Dissolution of Peace by Richard Flores IV

FloresDissolutionOfPeaceWhy I Read It: Epic space opera – why wouldn’t I?

Where I Got It: Through the blog tour host Orangeberry (thanks!)

Who I Recommend This To: It’s very fast pace, so someone looking for lots of action.

Publisher: Plasma Spyglass Press (2012)

Length: 216 pages

Series: Book 1, I think, based on how this book ended.

In this far future space opera, humans have colonized not only the moon, but also Mars. In fact, a schism arose between the Martians and the Earthers decades before our tale begins. Captain Christina Serenity is one of the youngest Navy captains ever in the history of bureaucratic naval red tape. She kicks ass by the way. However, she recently was the recipient of an ass-kicking and requires body guards. Barely recovered from her injuries, and guarded by long-time Security Officer Michael Carlson and newbie Janice Kanter, she takes the E.S.S. Australia out on an unexpected mission.

Assassination attempts crop up left and right. Cpt. Serenity also has to deal with rogue ships attacking, even ramming, her ship. But then it gets even better, because aliens become an issue. Friendlies? Baddies? Perhaps they are just neutral. Serenity has to walk a tight line to safely navigate the awkwardness of First Contact. But her ship is badly damaged and many of her people killed before the mystery of who is behind the assassination attempts is unraveled. Then there is also the distraction of the blossoming romantic interest in one of her body guards, which is totally against regulations.

This story was very much action driven, being fast paced and lots of injuries and some dead bodies. While I liked all the action, sometimes we flitted from one scene to the next a little too quickly and my brain was a bit jarred off and on. The characters are very easy to connect with, even though they lack depth and growth. But let me point back to that ‘action driven’ part: if you just want a space opera that is easy to jump into without having to concentrate on character or setting details, then Richard Flores‘ book is for you. The espionage aspect coupled with the secret society bit was intriguing and kept me guessing about characters the entire time. The side romances added tension without taking away from the main reason I was reading the book: Action In Space. Not bedroom action, but space fights and first contact, etc. You get the point. There were lots of females in power without being all Hear Me Roar. It simply was a well integrated navy without the bullshit of gender inequality. Very refreshing.

Of course I need to talk about the one negative point. Unfortunately, this is a biggy for me. I love words and stories in which every word was thought about and carefully placed to be pleasing to plot and reader brain. This book was not well edited. Yes, someone used spell check, but forgot to use grammar check. I kept stumbling over wrong words – like wonder where the author clearly meant wander. Then and than drove me crazy. There were very few pages of this book that were clear of such mistakes. Most of the time, I quickly discerned what was intended, but sometimes I found myself stumbling over a sentence, taking far too much time to puzzle out the meaning. I have this belief that I should give the words as much attention as the author did. I ended up scanning the last half of this book, simply getting the plot gist.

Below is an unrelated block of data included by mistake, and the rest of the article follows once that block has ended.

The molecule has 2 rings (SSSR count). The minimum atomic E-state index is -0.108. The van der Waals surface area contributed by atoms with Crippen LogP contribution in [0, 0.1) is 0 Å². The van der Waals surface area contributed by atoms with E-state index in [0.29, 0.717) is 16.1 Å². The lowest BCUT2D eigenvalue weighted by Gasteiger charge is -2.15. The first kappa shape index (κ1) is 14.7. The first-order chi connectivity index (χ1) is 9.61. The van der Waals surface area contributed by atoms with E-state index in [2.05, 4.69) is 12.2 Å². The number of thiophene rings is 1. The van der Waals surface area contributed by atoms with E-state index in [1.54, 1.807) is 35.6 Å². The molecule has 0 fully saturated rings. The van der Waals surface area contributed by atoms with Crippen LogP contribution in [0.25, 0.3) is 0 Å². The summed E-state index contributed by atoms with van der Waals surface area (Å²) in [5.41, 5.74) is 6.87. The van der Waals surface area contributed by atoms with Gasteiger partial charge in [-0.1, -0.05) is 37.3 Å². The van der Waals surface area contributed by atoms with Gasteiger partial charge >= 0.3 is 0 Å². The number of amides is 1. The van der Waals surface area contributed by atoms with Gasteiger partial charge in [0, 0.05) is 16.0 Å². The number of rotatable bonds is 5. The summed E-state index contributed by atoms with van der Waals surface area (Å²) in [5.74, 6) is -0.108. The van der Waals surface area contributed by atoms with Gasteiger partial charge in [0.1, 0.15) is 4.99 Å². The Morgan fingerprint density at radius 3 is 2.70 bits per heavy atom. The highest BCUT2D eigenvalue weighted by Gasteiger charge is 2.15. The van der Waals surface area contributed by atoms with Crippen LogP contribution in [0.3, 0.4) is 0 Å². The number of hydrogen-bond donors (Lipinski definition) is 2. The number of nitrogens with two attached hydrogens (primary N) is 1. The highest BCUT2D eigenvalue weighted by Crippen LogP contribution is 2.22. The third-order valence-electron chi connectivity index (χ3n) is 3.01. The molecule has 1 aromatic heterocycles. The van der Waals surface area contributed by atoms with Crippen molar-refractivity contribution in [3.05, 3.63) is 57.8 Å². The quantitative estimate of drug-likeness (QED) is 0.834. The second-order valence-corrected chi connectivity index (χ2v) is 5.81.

What I Liked: The characters were easy to connect with; lots of women in positions of power; conflict in space; espionage and secret society; alien first contact.

What I Disliked: Poor editing; occasionally moved from one scene to another jarringly.

I received a copy of this book as part of the Orangeberry Book Tours. If you want more info on Richard Flores, check HERE. If you would like to check out the other bloggers participating in the book tour, click HERE.

Here is the book trailer:

 

6 thoughts on “Dissolution of Peace by Richard Flores IV”

  1. You had me up until the editing. Ugh, but I do hate reading sloppily edited books. Had a long conversation about this sort of thing with Colleen Gleason and some of the other authors at the Indie Voice authors reception we went to a few weeks back. Unanimous feeling was that small press and self-published authors needed to work doubly hard to get their work edited and copy-edited. Reading all about “space opera” in this review makes me want to get back to Caliban’s War before the new one comes (soon!).

    1. Agreed on editing. It’s a necessary onerous task that indie & small publishers must go thru to have a quality product. If the reader is stumbling even once per chapter, they may loose interest in an otherwise engaging book.

      I have yet to read Cliban’s War *shamed face*.

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